MORE: Reece Whitley, long a standout swimmer, breaks through at nationals

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Eddy Alvarez, Olympic short track medalist, to play for Miami Marlins

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Eddy Alvarez realized his MLB dream, six years after earning a Winter Olympic medal, and during a global pandemic that affected his club more than any other U.S. professional sports franchise.

Alvarez, a 2014 U.S. Olympic short track speed skating medalist, is being added to the Miami Marlins roster for Tuesday’s restart of their abbreviated season, president of baseball operations Mike Hill said Monday, according to Marlins beat reporters.

The 30-year-old was among a group added after as many as 18 Marlins tested positive for the coronavirus last week, forcing the club to cancel seven games.

Alvarez is believed to be the first U.S. Winter Olympian to become a Major League Baseball player.

He may be the second Olympic medalist in a sport other than baseball to make it to the majors, joining Jim Thorpe. (Michael Jordan tried to do so with the Chicago White Sox, playing Double-A in 1994, but returned to the Chicago Bulls in 1995.)

Alvarez, a Miami native, played baseball in high school and at Salt Lake Community College before focusing on short track in 2012 for a 2014 Olympic run.

He came back from missing the 2010 Olympic team and surgeries on both knees, reportedly leaving him immobile and bedpan dependent for four to six weeks, to make the Sochi Winter Games. Eddy the Jet earned a silver medal in the 5000m relay.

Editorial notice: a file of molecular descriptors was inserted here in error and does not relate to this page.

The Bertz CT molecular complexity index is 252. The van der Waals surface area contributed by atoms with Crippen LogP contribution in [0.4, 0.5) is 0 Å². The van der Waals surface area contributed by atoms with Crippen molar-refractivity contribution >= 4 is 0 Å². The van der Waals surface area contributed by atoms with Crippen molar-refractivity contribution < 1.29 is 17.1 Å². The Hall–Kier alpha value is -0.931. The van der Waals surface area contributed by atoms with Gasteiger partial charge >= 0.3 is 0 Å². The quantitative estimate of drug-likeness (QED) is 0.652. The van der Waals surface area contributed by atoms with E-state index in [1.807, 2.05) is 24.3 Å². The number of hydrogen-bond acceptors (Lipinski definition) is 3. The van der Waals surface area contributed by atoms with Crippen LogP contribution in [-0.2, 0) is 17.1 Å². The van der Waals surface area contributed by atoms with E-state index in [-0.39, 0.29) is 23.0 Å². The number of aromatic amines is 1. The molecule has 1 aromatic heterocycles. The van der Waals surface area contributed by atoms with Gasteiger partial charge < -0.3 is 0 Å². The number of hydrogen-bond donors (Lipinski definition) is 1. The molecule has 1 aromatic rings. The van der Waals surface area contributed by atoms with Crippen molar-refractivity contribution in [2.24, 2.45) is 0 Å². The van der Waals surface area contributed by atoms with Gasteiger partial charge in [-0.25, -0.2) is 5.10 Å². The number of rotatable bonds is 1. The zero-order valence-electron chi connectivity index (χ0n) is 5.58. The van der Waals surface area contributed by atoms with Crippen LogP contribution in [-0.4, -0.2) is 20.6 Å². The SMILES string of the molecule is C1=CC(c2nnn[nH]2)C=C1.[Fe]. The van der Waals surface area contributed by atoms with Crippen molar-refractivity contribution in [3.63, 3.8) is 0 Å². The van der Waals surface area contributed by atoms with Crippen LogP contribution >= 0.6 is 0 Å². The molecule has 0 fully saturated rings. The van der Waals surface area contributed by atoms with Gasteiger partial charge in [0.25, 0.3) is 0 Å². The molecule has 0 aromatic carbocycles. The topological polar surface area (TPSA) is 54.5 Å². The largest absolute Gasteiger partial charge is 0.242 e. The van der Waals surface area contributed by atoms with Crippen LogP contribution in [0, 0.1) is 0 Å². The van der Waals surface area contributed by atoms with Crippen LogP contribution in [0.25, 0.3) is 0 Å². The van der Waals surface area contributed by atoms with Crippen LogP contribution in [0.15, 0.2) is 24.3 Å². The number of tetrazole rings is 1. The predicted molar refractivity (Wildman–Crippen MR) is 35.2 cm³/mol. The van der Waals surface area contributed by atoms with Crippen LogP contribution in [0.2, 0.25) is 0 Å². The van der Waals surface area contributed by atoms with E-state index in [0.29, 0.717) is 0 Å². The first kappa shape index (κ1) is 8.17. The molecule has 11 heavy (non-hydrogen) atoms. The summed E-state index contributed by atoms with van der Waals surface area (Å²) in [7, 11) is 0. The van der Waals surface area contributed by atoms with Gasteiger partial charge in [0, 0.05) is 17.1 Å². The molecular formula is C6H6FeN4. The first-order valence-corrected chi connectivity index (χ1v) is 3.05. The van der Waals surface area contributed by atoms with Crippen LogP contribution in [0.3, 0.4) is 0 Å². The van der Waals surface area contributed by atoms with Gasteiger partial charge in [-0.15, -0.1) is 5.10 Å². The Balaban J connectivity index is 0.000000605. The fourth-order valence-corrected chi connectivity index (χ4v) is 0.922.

Then Alvarez returned to baseball after three years away. He signed a minor-league contract with the Chicago White Sox in June 2014. He worked his way through the minors between that franchise and the Marlins system.

Alvarez was a Kannapolis Intimidator, a New Orleans Baby Cake and a Jacksonville Jumbo Shrimp.

Now, he’s a big leaguer.

“It definitely was a chance, picking up a kid who hasn’t played in three years who is starting at the age of 24,” Alvarez said in 2014. “It’s not your typical story, but I play like a 17-year-old kid. I’m running around everywhere. I’m diving around everywhere. I’m full of life. I definitely see my progression moving at a rapid pace.”

MORE: What Olympic baseball, softball return looks like in 2021

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Katie Ledecky balances glass of chocolate milk on her head while swimming

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Katie Ledecky will always remember Aug. 3 as the date she won her first Olympic gold medal, at age 15 in 2012.

Now, she can also associate it with the time she created another kind of buzz on social media.

The five-time Olympic champion posted video of her swimming the length of a pool while balancing a glass of chocolate milk on her head. Barely any, if any, milk spilled into the pool.

Ledecky swam as part of a new got milk? ad campaign.

“Hoooowww nervous were you when you did this?!” fellow Olympic champion and training partner Simone Manuel asked Ledecky on Instagram.

“I have never braced my core so hard,” Ledecky wrote. “It’s a great drill!”

“Try doing it breaststroke,” British Olympic 100m breaststroke champion and world-record holder Adam Peaty wrote.

“Is it wrong of me to think this is even more impressive than a few of your WR’s?!!!” wrote 1992 Olympic champion Summer Sanders.

MORE: The meet where Kathleen Ledecky became Katie Ledecky